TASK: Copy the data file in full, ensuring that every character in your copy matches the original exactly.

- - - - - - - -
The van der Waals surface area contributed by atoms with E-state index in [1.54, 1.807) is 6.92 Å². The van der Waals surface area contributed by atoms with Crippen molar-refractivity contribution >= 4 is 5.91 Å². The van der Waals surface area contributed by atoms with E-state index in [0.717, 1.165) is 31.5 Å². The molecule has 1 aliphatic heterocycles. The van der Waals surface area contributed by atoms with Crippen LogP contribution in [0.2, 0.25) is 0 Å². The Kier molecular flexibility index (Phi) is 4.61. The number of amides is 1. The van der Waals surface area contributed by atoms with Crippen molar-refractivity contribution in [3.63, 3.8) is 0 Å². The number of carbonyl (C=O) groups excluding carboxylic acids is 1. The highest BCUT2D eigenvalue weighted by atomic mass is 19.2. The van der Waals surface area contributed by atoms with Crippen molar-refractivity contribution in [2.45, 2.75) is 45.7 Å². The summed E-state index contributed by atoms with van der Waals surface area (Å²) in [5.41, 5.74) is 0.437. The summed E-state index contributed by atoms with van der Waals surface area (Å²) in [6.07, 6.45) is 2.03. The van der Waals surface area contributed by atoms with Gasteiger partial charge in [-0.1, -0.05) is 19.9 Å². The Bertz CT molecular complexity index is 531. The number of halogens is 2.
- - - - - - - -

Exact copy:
The van der Waals surface area contributed by atoms with E-state index in [1.54, 1.807) is 6.92 Å². The van der Waals surface area contributed by atoms with Crippen molar-refractivity contribution >= 4 is 5.91 Å². The van der Waals surface area contributed by atoms with E-state index in [0.717, 1.165) is 31.5 Å². The molecule has 1 aliphatic heterocycles. The van der Waals surface area contributed by atoms with Crippen LogP contribution in [0.2, 0.25) is 0 Å². The Kier molecular flexibility index (Phi) is 4.61. The number of amides is 1. The van der Waals surface area contributed by atoms with Crippen molar-refractivity contribution in [3.63, 3.8) is 0 Å². The number of carbonyl (C=O) groups excluding carboxylic acids is 1. The highest BCUT2D eigenvalue weighted by atomic mass is 19.2. The van der Waals surface area contributed by atoms with Crippen molar-refractivity contribution in [2.45, 2.75) is 45.7 Å². The summed E-state index contributed by atoms with van der Waals surface area (Å²) in [5.41, 5.74) is 0.437. The summed E-state index contributed by atoms with van der Waals surface area (Å²) in [6.07, 6.45) is 2.03. The van der Waals surface area contributed by atoms with Gasteiger partial charge in [-0.1, -0.05) is 19.9 Å². The Bertz CT molecular complexity index is 531. The number of halogens is 2.